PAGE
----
Peripheral Vascular Disease: “It only hurts when I walk.”
Peripheral Vascular Disease (PVD) is a blockage or narrowing of the blood vessels outside of the heart and brain that gets worse over time. Organs, especially the legs and feet, supplied by these vessels may not get enough blood flow to work well. As a result, ignoring leg pain caused by Peripheral Vascular Disease can lead to disability or loss of limb.
The terms “peripheral vascular disease” and “peripheral arterial disease” are often used interchangeably. PVD is often found in people with coronary artery disease. That is because atherosclerosis, which causes coronary artery disease, affects arteries throughout the body.
The most common PVD symptom is a painful cramping that occurs with exercise and is relieved by rest.
During rest, the muscles need less blood flow, so the pain disappears. It may occur in one or both legs depending on the location of the clogged or narrowed artery.
- Skin changes, including coldness or thin/brittle/shiny skin on legs/feet
- Diminished pulses in the legs/feet
- Hair loss on the legs
- Non-healing wounds over pressure points, such as heels or ankles
- Restricted movement
- Numbness, weakness or heaviness in muscles
- Burning or aching pain in the toes and at night while lying flat
- Paleness when the legs are elevated
- Reddish-blue color of the legs/feet
- Thickened, opaque toenails
PVD Risk Factors
There are both genetic and lifestyle-related risk factors. Those who smoke or have diabetes have the highest risk of complications from PVD because these risk factors also cause impaired blood flow.
Genetic (presence or family history)
- High cholesterol
- High blood pressure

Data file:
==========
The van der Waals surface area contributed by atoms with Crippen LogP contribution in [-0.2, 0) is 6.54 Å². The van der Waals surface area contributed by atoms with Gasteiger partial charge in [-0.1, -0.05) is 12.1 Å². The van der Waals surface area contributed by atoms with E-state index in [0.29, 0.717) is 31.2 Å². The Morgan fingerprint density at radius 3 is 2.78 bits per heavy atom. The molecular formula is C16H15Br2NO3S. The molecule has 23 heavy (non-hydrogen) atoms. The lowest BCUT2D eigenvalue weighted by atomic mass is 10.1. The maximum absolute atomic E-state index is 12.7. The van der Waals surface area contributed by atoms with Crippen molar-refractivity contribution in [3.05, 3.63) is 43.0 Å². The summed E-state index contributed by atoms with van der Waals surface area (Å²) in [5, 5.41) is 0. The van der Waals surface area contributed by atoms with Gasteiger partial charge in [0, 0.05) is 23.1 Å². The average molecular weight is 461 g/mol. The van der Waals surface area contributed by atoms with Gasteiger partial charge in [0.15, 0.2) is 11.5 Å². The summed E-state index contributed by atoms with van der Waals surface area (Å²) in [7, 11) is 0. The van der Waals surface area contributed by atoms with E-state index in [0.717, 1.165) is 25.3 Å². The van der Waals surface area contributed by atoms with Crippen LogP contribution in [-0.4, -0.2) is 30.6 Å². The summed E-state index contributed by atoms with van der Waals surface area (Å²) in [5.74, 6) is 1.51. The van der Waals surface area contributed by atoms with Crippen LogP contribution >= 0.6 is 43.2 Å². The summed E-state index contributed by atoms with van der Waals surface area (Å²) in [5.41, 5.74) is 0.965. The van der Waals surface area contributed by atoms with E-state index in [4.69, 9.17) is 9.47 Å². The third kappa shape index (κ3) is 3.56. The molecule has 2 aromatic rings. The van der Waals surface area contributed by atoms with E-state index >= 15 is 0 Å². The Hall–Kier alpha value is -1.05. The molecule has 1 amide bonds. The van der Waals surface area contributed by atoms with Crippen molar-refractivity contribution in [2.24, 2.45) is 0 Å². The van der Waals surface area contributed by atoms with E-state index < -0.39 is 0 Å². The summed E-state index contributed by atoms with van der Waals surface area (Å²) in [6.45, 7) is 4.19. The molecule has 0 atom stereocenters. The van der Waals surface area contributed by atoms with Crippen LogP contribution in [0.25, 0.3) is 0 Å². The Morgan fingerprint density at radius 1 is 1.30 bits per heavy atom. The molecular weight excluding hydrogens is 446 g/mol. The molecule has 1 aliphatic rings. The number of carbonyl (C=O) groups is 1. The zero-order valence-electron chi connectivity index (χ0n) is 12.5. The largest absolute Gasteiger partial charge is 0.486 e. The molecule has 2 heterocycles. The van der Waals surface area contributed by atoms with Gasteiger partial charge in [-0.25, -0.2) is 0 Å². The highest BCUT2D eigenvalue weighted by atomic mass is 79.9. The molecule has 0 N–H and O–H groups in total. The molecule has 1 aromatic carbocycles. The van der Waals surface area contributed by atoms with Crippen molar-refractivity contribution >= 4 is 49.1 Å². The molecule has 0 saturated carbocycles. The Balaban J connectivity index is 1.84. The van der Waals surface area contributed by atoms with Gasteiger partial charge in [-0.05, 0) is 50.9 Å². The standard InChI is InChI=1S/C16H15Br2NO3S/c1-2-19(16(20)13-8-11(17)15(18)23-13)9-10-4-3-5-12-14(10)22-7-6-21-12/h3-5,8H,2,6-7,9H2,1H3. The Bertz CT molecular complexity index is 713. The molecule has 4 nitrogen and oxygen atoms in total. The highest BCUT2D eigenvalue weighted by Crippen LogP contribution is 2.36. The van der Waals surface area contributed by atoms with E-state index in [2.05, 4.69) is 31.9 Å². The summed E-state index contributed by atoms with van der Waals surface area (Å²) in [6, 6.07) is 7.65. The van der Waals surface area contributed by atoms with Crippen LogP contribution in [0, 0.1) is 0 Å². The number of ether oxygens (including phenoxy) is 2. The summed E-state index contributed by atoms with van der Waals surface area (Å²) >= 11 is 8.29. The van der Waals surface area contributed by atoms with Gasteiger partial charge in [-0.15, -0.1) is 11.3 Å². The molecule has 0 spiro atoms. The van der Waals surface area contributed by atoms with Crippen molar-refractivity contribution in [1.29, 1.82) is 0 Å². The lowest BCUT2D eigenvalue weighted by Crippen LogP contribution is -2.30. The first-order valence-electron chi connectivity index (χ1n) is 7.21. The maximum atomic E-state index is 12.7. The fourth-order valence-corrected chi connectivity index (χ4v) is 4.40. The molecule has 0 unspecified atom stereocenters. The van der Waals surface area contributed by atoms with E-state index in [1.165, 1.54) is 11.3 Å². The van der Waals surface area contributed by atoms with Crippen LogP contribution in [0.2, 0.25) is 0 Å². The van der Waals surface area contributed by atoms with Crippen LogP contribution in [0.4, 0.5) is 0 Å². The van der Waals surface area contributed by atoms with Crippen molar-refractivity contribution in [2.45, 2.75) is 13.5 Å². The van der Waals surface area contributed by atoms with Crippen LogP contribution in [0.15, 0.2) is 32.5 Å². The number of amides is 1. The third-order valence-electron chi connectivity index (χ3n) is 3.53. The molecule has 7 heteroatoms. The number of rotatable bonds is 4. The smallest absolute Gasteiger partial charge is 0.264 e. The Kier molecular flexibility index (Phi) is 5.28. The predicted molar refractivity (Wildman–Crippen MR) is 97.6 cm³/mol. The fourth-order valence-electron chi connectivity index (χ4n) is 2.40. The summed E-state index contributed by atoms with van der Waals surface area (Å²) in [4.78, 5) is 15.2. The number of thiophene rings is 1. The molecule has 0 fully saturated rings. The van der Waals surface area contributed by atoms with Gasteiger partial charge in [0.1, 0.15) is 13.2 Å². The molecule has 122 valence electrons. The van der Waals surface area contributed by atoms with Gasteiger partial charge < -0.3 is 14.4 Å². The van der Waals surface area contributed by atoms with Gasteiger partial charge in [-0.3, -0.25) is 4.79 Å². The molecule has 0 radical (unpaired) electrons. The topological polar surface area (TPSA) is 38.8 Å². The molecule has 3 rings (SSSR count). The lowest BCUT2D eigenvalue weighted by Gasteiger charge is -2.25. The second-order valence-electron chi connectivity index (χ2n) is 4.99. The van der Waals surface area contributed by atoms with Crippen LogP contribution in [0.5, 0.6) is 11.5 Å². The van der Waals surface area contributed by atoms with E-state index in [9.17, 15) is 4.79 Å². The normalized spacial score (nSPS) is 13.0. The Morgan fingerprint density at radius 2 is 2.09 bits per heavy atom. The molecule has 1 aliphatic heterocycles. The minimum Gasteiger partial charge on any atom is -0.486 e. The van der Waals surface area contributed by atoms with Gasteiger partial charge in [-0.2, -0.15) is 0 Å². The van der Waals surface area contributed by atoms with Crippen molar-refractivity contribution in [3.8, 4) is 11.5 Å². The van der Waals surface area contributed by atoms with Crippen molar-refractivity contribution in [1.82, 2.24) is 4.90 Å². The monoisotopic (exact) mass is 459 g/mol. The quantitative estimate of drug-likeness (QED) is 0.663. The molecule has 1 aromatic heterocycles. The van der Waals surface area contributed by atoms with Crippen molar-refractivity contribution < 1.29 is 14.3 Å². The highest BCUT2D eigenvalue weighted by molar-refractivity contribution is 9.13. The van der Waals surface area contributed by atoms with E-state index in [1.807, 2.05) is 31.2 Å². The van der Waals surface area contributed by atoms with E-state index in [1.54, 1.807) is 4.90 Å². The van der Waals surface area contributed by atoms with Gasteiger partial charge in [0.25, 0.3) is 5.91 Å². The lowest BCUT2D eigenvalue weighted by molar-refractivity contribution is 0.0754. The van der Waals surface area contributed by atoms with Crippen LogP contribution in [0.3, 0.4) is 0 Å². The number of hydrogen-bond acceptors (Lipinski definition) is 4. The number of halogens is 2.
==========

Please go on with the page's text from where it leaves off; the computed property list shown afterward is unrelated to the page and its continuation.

- Coronary artery disease
- Physical inactivity
There are two main goals for treatment of PVD: control the symptoms and halt the progression of the disease to lower the risk for heart attack, stroke and other complications. Treatment is based on age, overall health and medical history, other conditions and the overall progression of the disease.
- Treatment often begins with lifestyle changes (exercise, proper nutrition and smoking cessation), and treatment of existing conditions that may aggravate PVD, such as diabetes, high blood pressure and high cholesterol.
- A vascular specialist, such as a vascular surgeon or an interventional cardiologist, may also recommend medications for improving blood flow or surgical options to create larger openings in the affected vessels, increasing blood flow.
- An aggressive treatment plan may prevent complications such as heart attack, stroke, amputation, pain and loss of mobility.
If you’re concerned about PVD, consult your doctor for diagnosis and treatment. Together, you can create a prevention plan for PVD that may prevent or lessen the progress of PVD once it is diagnosed.